• Lynn Atkinson
          Posted September 5, 2020 at 1:07 pm | Permalink

          Or even just our borders!

      • Sir Joe Soap
        Posted September 5, 2020 at 10:44 am | Permalink

        Just one catch, we pay as a net customer and those countries are net suppliers.
        Would you expect to pay M & S, Boots Debenhams etc to go into their shops or onto their websites just to be able to buy from them? We’ve been duped for too long.

    • Andy
      Posted September 5, 2020 at 6:56 am | Permalink

      Your choice of ‘British’ car manufacturers is pretty much limited to Aston Martin, Rolls Royce or McLaren. So you are probably not buying one of those.

      My current car is a hybrid. It is a brilliant vehicle – we will never buy a petrol or diesel car again. I don’t understand why anyone would – pointlessly wasting all that money on fuel.

      My next car will be fully electric. The problems many of the contributors to this blog invent about electric cars really don’t exist in the real world for many people.

      • MWB
        Posted September 5, 2020 at 10:27 am | Permalink

        Rolls-royce is owned by BMW.

      • Roy Grainger
        Posted September 5, 2020 at 10:31 am | Permalink

        There speaks the voice of middle-class white privilege – your “real world” is one where the high cost of buying a new electric car “doesn’t exist”. Too bad for those poor people who can only afford a second-hand petrol car, let them walk.

      • glen cullen
        Posted September 5, 2020 at 10:40 am | Permalink

        That’s fine, its your choice
        Today its your choice tomorrow it will be compulsion
        I don’t want our government telling me what to buy, restricting what I could buy and funding something with taxpayers money
        It is and will always be about fair choice

        • Andy
          Posted September 5, 2020 at 3:53 pm | Permalink

          It was once a person’s choice as to whether or not they wanted to send their kids to work down the mines. But we rather sensibly limited than choice too. Petrol cars are bad for the planet – we know this. And we need the planet to be here long after you and I are gone.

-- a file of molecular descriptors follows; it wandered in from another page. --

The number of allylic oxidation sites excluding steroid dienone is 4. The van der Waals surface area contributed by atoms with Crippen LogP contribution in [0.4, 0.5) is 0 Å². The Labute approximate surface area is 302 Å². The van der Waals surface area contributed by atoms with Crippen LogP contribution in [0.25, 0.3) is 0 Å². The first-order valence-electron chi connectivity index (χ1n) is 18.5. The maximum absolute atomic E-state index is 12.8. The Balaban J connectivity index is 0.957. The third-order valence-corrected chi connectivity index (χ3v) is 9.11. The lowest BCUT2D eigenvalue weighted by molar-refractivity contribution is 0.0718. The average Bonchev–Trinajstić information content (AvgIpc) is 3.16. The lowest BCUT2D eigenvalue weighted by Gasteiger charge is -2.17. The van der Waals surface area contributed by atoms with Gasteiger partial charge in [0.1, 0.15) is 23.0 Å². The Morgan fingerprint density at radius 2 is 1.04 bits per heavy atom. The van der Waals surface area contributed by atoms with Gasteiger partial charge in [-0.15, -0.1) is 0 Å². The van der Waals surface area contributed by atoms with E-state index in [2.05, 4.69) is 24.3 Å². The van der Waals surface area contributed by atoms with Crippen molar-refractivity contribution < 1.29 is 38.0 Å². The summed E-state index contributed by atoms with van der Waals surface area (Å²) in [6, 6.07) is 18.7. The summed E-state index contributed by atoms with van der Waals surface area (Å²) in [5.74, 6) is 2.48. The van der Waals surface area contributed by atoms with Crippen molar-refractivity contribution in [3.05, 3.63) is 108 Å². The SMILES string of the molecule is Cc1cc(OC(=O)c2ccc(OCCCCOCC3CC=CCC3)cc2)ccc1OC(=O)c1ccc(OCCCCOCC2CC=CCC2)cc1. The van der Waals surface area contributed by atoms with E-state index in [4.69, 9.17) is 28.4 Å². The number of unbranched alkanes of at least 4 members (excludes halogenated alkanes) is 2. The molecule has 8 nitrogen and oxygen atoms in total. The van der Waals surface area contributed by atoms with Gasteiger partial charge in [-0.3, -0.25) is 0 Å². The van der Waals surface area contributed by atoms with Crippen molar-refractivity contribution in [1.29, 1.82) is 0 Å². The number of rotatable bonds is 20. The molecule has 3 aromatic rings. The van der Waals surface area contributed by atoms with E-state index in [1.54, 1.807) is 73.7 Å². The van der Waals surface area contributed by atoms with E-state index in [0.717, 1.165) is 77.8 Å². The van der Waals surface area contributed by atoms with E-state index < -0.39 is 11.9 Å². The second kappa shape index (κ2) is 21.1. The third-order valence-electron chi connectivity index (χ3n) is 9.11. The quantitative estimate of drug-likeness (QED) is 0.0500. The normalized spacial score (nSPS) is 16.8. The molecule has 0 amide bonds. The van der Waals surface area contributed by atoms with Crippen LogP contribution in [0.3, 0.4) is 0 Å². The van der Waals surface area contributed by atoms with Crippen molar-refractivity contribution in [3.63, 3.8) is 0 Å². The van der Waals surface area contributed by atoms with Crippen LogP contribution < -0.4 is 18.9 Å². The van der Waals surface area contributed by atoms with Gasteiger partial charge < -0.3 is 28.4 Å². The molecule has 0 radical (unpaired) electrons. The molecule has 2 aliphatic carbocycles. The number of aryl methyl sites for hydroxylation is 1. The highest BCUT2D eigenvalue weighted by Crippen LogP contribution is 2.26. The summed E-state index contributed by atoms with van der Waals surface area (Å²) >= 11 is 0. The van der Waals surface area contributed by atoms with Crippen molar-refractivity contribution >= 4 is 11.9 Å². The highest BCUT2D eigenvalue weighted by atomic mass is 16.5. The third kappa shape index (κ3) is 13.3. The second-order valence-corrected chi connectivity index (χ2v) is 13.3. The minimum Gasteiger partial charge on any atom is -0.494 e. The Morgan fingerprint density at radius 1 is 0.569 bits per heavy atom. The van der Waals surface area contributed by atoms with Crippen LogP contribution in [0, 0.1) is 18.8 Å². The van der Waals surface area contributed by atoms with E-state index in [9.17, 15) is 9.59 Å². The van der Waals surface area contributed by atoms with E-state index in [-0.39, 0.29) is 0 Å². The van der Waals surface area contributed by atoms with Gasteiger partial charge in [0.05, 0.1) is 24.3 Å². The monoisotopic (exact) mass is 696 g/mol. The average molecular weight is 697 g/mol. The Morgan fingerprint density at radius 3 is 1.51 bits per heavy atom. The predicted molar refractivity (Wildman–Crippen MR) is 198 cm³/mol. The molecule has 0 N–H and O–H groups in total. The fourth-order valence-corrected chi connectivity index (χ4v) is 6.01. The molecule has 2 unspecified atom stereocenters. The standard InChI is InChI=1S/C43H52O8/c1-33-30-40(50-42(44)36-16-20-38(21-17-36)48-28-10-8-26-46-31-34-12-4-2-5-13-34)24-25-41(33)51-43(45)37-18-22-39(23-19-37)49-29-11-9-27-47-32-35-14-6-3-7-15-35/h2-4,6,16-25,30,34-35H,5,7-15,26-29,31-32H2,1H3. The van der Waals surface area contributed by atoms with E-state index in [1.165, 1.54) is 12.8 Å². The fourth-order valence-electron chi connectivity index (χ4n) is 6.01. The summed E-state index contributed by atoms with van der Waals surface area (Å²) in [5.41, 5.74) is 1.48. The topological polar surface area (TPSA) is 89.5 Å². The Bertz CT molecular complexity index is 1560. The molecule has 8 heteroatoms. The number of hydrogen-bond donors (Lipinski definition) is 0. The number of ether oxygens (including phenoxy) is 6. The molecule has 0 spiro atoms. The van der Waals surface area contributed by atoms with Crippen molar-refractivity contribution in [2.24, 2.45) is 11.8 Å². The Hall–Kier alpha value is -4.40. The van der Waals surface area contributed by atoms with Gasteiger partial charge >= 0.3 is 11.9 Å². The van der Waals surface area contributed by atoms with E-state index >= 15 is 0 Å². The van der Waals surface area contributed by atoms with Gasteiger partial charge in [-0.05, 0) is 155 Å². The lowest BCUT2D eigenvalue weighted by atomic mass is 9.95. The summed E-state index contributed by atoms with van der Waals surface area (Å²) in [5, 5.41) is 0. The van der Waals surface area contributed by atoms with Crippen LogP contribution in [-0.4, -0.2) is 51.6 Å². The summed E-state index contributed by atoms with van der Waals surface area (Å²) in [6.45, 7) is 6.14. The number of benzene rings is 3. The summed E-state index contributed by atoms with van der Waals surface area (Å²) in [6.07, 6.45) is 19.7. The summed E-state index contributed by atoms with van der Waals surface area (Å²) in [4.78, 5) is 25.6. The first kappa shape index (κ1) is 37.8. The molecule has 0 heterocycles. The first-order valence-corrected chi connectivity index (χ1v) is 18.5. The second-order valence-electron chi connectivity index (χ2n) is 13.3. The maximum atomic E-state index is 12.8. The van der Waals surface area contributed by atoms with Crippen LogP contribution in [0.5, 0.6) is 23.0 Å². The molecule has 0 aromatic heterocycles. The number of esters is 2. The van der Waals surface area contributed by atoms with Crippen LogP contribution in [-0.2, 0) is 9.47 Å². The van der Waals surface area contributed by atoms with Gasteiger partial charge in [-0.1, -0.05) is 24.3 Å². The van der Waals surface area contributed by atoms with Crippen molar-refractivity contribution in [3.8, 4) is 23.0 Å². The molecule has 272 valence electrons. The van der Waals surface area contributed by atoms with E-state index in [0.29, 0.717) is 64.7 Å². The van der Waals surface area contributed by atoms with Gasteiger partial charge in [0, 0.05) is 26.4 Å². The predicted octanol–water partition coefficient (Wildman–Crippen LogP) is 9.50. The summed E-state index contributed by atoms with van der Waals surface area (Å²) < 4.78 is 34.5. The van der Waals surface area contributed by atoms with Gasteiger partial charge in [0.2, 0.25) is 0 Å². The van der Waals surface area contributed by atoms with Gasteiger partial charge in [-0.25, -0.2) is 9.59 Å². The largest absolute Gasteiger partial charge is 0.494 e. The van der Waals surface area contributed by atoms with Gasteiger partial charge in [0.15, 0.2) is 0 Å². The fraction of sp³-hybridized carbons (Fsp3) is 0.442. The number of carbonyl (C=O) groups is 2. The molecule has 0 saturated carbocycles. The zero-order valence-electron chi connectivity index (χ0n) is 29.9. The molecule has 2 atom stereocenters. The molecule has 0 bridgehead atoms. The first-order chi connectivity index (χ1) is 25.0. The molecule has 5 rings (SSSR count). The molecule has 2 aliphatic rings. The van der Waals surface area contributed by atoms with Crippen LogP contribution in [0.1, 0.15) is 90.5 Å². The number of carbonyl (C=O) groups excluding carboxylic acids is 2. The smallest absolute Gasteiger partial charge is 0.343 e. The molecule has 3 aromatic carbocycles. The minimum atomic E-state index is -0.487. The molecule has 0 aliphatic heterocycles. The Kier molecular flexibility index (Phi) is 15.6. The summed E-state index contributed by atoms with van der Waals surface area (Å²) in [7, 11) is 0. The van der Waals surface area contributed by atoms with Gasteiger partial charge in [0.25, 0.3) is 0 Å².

So your choice is to drive an environmentally friendly vehicle or to not drive. Easy.

          • a-tracy
            Posted September 5, 2020 at 4:32 pm | Permalink

            What about the people that can’t afford an environmentally friendly vehicle Andy because they are overpriced? Not available in the second hand market, and when they do hit the second hand market are virtually washed up and too expensive to repair.

            I forget just how elite people like you are, remove the working class from the roads so you can zoom around feeling good about your electric vehicle that is still using up energy.

          • Fred H
            Posted September 5, 2020 at 5:08 pm | Permalink

            a very simple choice – down the mine – or starve.

          • JohnK
            Posted September 5, 2020 at 5:09 pm | Permalink

            Andy:

            How amusing your ideas are.

            The children working down mines nowadays are in the DRC. They are digging out cobalt and lithium for your beloved electric cars.

          • NickC
            Posted September 5, 2020 at 5:37 pm | Permalink

            Andy, But battery electric cars are not environmentally friendly. Their motors, their electronics, their plastics, and their batteries are toxic both in manufacture and disposal. It is absolutely typical that your green ideology depends on slogans and beliefs rather than facts. Particularly since you appear technically illiterate.

          • Anonymous
            Posted September 5, 2020 at 5:37 pm | Permalink

            Get other people’s kids to mine your battery materials instead !